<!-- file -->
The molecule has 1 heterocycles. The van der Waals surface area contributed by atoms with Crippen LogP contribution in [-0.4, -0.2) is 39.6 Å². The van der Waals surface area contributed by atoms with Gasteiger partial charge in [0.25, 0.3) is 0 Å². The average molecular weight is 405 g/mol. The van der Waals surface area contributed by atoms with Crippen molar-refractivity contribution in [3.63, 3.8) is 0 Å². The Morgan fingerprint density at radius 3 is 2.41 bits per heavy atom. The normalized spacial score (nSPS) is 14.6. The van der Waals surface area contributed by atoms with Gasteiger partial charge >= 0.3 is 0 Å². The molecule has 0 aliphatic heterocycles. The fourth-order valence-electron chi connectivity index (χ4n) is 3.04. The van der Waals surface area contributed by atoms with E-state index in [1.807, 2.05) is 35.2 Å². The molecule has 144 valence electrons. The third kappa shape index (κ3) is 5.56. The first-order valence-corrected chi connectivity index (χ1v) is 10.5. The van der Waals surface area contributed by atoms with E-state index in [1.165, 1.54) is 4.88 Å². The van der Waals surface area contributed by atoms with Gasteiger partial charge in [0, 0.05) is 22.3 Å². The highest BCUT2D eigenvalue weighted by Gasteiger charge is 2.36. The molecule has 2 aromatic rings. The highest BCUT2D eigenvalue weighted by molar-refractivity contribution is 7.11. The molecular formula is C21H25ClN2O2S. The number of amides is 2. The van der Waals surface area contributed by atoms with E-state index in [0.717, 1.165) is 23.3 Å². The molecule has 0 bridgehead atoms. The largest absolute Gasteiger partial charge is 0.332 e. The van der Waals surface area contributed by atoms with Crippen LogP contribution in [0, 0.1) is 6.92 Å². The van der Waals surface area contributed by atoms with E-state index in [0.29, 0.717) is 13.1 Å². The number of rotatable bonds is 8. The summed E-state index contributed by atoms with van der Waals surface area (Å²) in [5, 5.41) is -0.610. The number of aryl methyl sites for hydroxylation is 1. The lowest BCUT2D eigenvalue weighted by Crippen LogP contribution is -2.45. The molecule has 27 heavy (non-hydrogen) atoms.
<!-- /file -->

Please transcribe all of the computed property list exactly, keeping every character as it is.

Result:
The molecule has 1 heterocycles. The van der Waals surface area contributed by atoms with Crippen LogP contribution in [-0.4, -0.2) is 39.6 Å². The van der Waals surface area contributed by atoms with Gasteiger partial charge in [0.25, 0.3) is 0 Å². The average molecular weight is 405 g/mol. The van der Waals surface area contributed by atoms with Crippen molar-refractivity contribution in [3.63, 3.8) is 0 Å². The Morgan fingerprint density at radius 3 is 2.41 bits per heavy atom. The normalized spacial score (nSPS) is 14.6. The van der Waals surface area contributed by atoms with Gasteiger partial charge >= 0.3 is 0 Å². The molecule has 0 aliphatic heterocycles. The fourth-order valence-electron chi connectivity index (χ4n) is 3.04. The van der Waals surface area contributed by atoms with E-state index in [1.807, 2.05) is 35.2 Å². The molecule has 144 valence electrons. The third kappa shape index (κ3) is 5.56. The first-order valence-corrected chi connectivity index (χ1v) is 10.5. The van der Waals surface area contributed by atoms with E-state index in [1.165, 1.54) is 4.88 Å². The van der Waals surface area contributed by atoms with Gasteiger partial charge in [0, 0.05) is 22.3 Å². The highest BCUT2D eigenvalue weighted by Gasteiger charge is 2.36. The molecule has 2 aromatic rings. The highest BCUT2D eigenvalue weighted by molar-refractivity contribution is 7.11. The molecular formula is C21H25ClN2O2S. The number of amides is 2. The van der Waals surface area contributed by atoms with E-state index in [0.717, 1.165) is 23.3 Å². The molecule has 0 bridgehead atoms. The largest absolute Gasteiger partial charge is 0.332 e. The van der Waals surface area contributed by atoms with Crippen LogP contribution in [0, 0.1) is 6.92 Å². The van der Waals surface area contributed by atoms with E-state index in [0.29, 0.717) is 13.1 Å². The number of rotatable bonds is 8. The summed E-state index contributed by atoms with van der Waals surface area (Å²) in [5, 5.41) is -0.610. The number of aryl methyl sites for hydroxylation is 1. The lowest BCUT2D eigenvalue weighted by Crippen LogP contribution is -2.45. The molecule has 27 heavy (non-hydrogen) atoms.